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MOSCOW, March 4 (RIA Novosti) – Russian President Vladimir Putin said on Monday there are no “closed issues” on the agenda of the negotiations between Russia and Ukraine.
"There are no closed issues. We have signed an agreement on the free trade zone. Concerning Ukraine's membership in the Customs Union, Ukrainian experts think GDP will grow 1.5 percent to 6.5 percent if Ukraine joins the Customs Union. This will depend on the depth of integration," Putin said.
Putin and his Ukrainian counterpart Viktor Yanukovych are meeting at the Russian president's personal residence Zavidovo outside Moscow on Monday. The leaders are to discuss energy cooperation but do not plan to sign any documents, Putin’s spokesman Dmitry Peskov said earlier.
Putin said starting from 2015 the movement of workforce will be limited into the Customs Union. “Free flows of workforce will be only within the Customs Union, and we must do everything to discuss this problem,” Putin said.
For his part, Yanukovych said,” We should assess the format of Ukraine’s participation in the Customs Union and have talks,” adding that Ukraine’s immediate joining is not an issue.
Last week, Yanukovych said Ukraine is interested in finding a route toward integration with the Customs Union of Belarus, Kazakhstan and Russia, and is negotiating with Russia on possible models of cooperation with the trade bloc.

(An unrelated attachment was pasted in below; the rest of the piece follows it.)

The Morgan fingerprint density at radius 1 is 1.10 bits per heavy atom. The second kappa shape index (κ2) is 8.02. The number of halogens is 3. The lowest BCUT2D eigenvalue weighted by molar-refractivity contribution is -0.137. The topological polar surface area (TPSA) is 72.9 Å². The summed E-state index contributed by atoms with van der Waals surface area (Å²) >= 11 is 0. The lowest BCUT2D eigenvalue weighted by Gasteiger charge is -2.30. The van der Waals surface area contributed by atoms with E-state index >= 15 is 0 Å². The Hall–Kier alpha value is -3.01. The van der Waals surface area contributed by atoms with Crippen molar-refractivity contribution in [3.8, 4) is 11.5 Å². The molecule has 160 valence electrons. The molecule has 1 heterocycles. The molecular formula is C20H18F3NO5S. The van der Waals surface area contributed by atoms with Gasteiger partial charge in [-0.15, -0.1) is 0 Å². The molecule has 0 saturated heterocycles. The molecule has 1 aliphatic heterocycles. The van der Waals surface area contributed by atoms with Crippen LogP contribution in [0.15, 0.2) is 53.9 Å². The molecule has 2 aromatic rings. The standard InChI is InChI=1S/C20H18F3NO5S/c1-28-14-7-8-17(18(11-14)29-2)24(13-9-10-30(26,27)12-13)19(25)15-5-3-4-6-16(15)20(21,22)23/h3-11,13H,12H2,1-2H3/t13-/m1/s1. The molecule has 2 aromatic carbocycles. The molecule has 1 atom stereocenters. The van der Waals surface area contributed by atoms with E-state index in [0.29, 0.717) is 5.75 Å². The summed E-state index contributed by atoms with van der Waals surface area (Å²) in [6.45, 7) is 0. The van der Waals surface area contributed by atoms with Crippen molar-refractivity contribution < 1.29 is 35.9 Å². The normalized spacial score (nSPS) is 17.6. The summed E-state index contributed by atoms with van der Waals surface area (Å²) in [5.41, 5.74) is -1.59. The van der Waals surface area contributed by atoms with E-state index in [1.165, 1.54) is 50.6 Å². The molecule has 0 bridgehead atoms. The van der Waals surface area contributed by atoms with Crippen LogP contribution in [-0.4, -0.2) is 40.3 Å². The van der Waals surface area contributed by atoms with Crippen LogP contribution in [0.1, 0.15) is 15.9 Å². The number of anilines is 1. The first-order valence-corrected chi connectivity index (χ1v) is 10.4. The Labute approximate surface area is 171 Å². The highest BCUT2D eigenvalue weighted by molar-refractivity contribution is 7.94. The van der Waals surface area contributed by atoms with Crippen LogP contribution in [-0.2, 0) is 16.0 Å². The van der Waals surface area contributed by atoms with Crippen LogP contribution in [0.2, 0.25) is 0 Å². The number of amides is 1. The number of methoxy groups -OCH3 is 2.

Belarus, Kazakhstan and Russia have been in the Customs Union since January 1, 2012. The bloc allows unrestricted movement of capital, goods and services across the three states’ national borders. Moscow has repeatedly proposed membership to Ukraine, promising cheaper gas supplies in return.
Kiev is reluctant to become a full member, because such a deal would rule out signing a free trade agreement with the European Union. Kiev has proposed cooperating with the union under a "three plus one" format, which would not, however, imply full membership.
Ukraine, which has proclaimed a strategic course of Euro-integration, plans to sign an Association Agreement with the EU in late 2013. Ukraine and the EU reaffirmed their commitment to signing the agreement during the 16th EU-Ukraine summit in Brussels.
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Russia has surged ahead on the foreign policy stage, but this is not enough to remain a great power. The tough-minded policies and masterful diplomacy of Russia’s leadership have maximized the country’s position in the world, and are now the main source of its international influence and prestige. Russia’s foreign policy in the next decade depends entirely on what happens at home.